As a biological psychologist, I have spent most of the last several decades teaching in university biology and psychology departments. However, I also spent twelve years teaching high-school science, math, and ACT prep courses for a large, nonprofit tutoring center that drew students from about a dozen area high schools. To stay abreast of the test, and to understand it from my students’ perspectives, I took at least 20 ACTs myself, and taught from many more. Over those years and since, I have watched high school curricula and student performance falter, but the ACT test itself has remained stalwart. I still believe that the ACT is a valid measure of the degree to which students have learned what was (or should have been) taught in high school.

The reasons that students perform as they do on the ACT are complicated and are not revealed by a simple comparison of yearly changes in overall composite scores. There is a complex relationship between performance and each of the groups and subgroups in terms of which the ACT data is presented. Further, yearly changes in overall performance cannot be adequately explained by discrete events in any specific year. They represent decades-long patterns and trends that differ between student groups however defined. The challenge is to understand the nuances.

In the most general terms, it is no surprise that composite scores have declined given that the number of students taking Core or More has dropped by almost 30% over the last decade and that less than half of this year’s cohort was proficient in reading complex material. That said, however, some students are doing much better than others, even excelling. Students who take a more rigorous high school curriculum not only perform better on the ACT but are also less vulnerable to whatever factors hinder the lower-performing students. It is also obvious that the high school courses that students choose to take are related to their educational aspirations, and their aspirations are strong predictors of their ACT performance.

This suggests that enhancing students’ educational aspirations—irrespective of their particular demographics—will enhance their academic performance. One way to do so is to teach them that they can (and will) succeed if they work hard rather than telling them that they are at the mercy of uncontrollable external circumstances. The ACT itself reveals that students from historically lower-performing groups who have high educational aspirations can outperform students from higher-performing groups who have lower aspirations. This information needs to be made clear to students.

Finally, viewing ACT results through the lens of outmoded racial and ethnic categories is illogical and misleading. The facts that about 16% of the 2022 cohort fell into the Two or More Races or Prefer Not to Respond categories, that self-reporting multiracial status is inherently ambiguous, and that the Prefer Not to Respond scores have fluctuated significantly call into question the external validity of all the Racial/Ethnic categories.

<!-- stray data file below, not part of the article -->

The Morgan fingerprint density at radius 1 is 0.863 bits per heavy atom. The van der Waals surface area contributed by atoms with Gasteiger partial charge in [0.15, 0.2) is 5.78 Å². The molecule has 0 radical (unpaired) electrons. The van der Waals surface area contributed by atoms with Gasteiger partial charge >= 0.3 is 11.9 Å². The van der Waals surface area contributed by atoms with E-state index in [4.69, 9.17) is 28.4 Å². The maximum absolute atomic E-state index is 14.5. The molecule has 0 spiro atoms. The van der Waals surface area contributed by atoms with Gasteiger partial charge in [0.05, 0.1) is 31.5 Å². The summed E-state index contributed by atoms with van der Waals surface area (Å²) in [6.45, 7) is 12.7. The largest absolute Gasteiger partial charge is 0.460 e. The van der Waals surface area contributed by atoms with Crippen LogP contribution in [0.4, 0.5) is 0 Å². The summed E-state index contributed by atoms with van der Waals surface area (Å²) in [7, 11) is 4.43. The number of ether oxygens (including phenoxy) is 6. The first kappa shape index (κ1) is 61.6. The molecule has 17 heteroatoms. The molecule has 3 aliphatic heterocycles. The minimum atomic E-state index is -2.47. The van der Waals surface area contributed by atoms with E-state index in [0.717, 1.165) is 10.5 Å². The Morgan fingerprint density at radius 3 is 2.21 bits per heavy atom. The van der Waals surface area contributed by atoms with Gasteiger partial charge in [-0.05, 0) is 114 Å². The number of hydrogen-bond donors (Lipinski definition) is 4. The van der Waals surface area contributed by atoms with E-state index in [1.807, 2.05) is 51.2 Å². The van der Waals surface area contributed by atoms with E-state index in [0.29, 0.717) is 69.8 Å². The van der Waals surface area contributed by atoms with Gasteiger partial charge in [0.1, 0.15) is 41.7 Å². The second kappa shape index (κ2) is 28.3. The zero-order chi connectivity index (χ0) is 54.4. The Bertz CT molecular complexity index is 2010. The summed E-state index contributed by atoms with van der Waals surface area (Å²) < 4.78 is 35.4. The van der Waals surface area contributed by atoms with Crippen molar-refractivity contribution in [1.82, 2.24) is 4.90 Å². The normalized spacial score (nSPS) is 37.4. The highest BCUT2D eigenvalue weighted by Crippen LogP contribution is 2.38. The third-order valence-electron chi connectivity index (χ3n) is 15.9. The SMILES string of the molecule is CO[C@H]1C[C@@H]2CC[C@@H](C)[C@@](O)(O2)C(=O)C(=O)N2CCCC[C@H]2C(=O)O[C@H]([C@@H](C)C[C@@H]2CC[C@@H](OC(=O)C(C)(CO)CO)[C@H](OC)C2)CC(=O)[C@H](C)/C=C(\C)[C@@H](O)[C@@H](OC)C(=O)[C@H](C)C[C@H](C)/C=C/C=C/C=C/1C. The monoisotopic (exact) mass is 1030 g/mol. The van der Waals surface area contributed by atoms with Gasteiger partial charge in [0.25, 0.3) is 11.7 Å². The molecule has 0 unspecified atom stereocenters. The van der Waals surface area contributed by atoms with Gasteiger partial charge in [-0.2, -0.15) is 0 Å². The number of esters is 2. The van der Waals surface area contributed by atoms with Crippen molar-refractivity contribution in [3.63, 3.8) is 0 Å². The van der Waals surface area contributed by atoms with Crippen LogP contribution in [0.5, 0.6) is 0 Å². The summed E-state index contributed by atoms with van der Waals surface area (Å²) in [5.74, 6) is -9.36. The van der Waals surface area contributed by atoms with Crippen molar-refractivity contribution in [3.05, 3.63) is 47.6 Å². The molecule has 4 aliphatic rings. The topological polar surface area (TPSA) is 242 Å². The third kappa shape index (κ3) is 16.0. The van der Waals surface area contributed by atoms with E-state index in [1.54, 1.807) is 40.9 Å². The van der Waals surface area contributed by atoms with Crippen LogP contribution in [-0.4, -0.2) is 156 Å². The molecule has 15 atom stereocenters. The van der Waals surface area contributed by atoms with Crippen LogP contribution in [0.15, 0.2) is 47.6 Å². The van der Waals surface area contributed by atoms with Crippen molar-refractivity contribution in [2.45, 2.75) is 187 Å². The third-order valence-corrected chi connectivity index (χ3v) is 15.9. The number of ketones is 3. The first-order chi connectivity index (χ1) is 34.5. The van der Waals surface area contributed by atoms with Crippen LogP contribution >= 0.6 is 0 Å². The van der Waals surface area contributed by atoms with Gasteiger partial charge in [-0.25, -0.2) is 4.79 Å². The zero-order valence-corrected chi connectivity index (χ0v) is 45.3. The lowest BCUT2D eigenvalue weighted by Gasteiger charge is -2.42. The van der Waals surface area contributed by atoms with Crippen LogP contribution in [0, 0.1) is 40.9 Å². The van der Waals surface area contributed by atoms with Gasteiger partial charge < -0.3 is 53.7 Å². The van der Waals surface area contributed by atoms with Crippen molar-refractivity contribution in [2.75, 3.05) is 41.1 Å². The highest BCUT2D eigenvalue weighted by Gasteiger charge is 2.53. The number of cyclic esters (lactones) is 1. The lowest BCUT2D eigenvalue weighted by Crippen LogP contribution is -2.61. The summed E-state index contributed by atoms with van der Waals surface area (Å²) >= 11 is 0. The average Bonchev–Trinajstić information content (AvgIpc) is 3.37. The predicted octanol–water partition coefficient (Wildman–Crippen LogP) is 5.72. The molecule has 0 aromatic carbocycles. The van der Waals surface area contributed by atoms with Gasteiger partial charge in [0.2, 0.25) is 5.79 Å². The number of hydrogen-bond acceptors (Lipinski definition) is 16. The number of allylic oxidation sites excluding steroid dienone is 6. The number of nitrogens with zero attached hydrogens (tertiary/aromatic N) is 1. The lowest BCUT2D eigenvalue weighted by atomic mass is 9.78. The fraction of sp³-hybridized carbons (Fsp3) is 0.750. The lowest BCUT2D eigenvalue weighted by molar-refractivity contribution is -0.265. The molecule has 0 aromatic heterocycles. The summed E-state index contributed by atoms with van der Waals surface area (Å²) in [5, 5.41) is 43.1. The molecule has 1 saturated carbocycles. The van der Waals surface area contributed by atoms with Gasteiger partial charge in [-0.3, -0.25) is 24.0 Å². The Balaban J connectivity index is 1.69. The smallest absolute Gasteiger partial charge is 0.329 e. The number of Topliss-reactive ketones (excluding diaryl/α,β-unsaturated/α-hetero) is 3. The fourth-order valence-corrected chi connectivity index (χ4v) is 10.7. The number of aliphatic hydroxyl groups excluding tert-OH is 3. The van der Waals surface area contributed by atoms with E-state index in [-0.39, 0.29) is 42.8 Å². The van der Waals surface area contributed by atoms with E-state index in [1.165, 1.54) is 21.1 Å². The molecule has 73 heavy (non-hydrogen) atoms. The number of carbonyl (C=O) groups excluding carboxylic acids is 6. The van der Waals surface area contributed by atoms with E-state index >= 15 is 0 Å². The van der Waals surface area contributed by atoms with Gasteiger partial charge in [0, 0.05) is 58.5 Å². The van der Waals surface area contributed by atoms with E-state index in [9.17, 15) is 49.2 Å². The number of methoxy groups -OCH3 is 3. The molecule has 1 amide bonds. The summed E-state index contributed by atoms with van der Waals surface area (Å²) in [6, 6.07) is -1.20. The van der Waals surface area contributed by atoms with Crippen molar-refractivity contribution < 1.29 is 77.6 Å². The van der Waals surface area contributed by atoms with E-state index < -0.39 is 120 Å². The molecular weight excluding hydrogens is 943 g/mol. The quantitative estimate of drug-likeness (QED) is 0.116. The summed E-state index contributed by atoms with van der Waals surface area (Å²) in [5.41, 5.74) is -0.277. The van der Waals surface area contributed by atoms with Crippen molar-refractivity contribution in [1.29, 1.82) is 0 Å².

Categories such as Asian, White, Black/African-American, Hispanic/Latino, and so on would have external validity only if each group was monolithic, culturally and genetically homogeneous, and distinct from all the other groups. However, none of those assumptions are true. Further, there is no way of knowing what students end up in the Two or More Races or Prefers Not to Respond groups. Consequently, it is nearly impossible to make meaningful comparisons between any of the ACT’s Racial/Ethnic categories.

In fact, the arbitrariness of the categories was laid bare a decade ago when the Asian-American/Pacific Islander group was separated, revealing two academically distinct subgroups. I am sure that the same would happen if any of the Racial/Ethnic categories were subdivided or replaced by, for instance, family culture, country of origin, state, family demographics, school system, or ZIP Code. Any of the latter distinctions would be more informative, and useful in creating more effective educational policy than today’s crude, biologically based categories.

Image: Adobe Stock


  • Frederick Prete

    Frederick Prete, PhD, is a biological psychologist in the Biology Department at Northeastern Illinois University. He writes about education and the use and misuse of biology in forming public policy. Additional essays can be found on his Substack, “Everything Is Biology,” and he can be reached at

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4 thoughts on “The 2022 ACT: It’s Not All Bad News

  1. Thank you for the thoughtful analysis. Your nuanced approach to the results has given me a more accurate understanding of what the ACT data tell us.

  2. The problem I have is that — knowing that there was a significant drop in student learning because of the Covid shutdowns — it isn’t reflected in the ACT score.

    It’s like if you know there was a severe drought in a certain area for a couple of years, you would expect to see it in tree ring growths of wood from that area.

    Everything I have seen on the K-12 level is that students lost upwards of a year’s worth of anticipated academic progress. In some cases, parental resources and involvement helped abate this loss — and this includes the prep courses taught by Dr. Prete. And the ACT may not include the entire college-bound cohort as IHEs increasingly aren’t requiring it or the SAT.

    But if the ACT is reflective of the cohort, there ought to be a significant drop this year.